We were on the boat 13 days. It was a cattle ship. We slept in beds like hammocks, three of them, one over the other. I had the middle one. The people on the boat were typical immigrants of that period, mostly very plain people with a sprinkling of intellectuals and some with a revolutionary flavor. Everyone was preoccupied with his thoughts about the new world of which they had heard so much, and still it was mysterious to them, and they were very hopeful about a new life, each one according to his ideas and dreams. I had a group with whom I was more or less friendly, although very few with whom I had much in common because I had studied in school. However that part is covered up with a veil; I could never put my finger; it is just like a dream.

We had to wait overnight at the port because the ship arrived too late to disembark. None of us slept, it was so fantastic to look at New York, and it was only this one more night that we were on the other side of that big world — the big mouth that would open up and swallow us.

In the morning we got off at Ellis Island. Shortly afterwards Ellis Island closed, I believe, but we still had to go through there. A little boat took us from Ellis Island to the land. Then it was New York — New York at the beginning of the 20th Century. I had addresses of some people that I wanted to look up, especially one fellow who went with me to school in Slutzk. His name was Gordon. I knew he had been in the United States a year or two, and I wanted to see him. I found him, and he was dressed up all American —wore a derby hat. I had heard that he was working at the tailor trade, I didn't know exactly what, and that he was going to school in the evening. Gordon was one of those typical immigrants who go up in the world. He was already adjusted to New York. He was my age, maybe a year older. He looked so stylish and with pride he told me that he was getting $4 a week. This was during the crisis of 1907, and $4 a week was a lot of money.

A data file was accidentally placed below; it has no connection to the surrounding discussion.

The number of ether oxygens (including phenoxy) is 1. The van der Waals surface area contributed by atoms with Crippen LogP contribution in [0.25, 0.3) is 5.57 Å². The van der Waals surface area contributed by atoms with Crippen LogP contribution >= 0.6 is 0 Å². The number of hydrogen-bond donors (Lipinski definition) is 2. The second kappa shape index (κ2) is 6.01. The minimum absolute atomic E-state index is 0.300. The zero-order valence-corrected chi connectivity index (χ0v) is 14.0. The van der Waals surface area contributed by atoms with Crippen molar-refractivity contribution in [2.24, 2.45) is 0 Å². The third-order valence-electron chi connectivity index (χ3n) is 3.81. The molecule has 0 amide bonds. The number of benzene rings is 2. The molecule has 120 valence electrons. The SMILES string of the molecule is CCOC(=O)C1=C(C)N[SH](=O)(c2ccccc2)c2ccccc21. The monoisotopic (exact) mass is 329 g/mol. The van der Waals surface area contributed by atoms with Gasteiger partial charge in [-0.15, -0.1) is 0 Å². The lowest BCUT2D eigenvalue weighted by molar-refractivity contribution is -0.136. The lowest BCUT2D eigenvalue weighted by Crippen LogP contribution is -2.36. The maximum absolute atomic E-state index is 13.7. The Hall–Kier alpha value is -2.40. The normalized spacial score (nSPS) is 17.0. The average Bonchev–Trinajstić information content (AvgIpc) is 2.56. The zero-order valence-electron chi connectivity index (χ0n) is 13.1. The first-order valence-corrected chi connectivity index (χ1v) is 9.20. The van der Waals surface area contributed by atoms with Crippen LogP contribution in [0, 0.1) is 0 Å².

I saw another classmate who wasn't as lucky; he didn't have a job yet, or else he worked and didn't earn as much as Gordon. As I said, it was the crisis of 1907. I didn't taste New York in those days; I tasted it later when I came to study art. Possibly I would have stayed in New York for a while were it not for the crisis. The immigrants walked around with nothing but hope in their pockets. If one had a job, newcomers who had nothing surrounded him, and he had to share with them.

While I waited for my railroad ticket to Sioux City I stayed in an apartment on the East Side. I could see from the window the elevated railway and when the trains would go through the windows would rattle; you would wonder that they didn't fall apart from the noise.

On Saturday night the immigrants all gathered on the East Side, all the landsleiter in front of their bank, where they would get their letters, and they were all talking about the news from home. It was an experience that one cannot easily forget, how these people would come Saturday night and walk around East Broadway, looking for friends and hearing the news from home, through the letters that came care of the bank. And then slowly the crowd would disperse and there would remain a sort of nostalgic feeling. There was a bank where all the landsleiter from Slutzk would come. The first Saturday I was there I found someone whom I had to look up. It was a special world that existed at that time — Saturday on East Broadway. There should be a play about it.

The Educational Alliance was new at that time but it was an institution that was for the immigrants.

As soon as I received the railroad ticket to Sioux City I left New York. The trip to Sioux City and my arrival there, and my going to Omaha — each place had a flavor of its own. Then you speak of a place like Slutzk it has a special flavor, and as far as I am concerned, when it becomes nothing but memory it is the flavor that continues, that persisted in me, and Slutzk had opened to me a little door to a world of learning, and with all its poverty and all its difficulties I can't help but retain a nostalgic feeling for those days when I am dreaming of the future.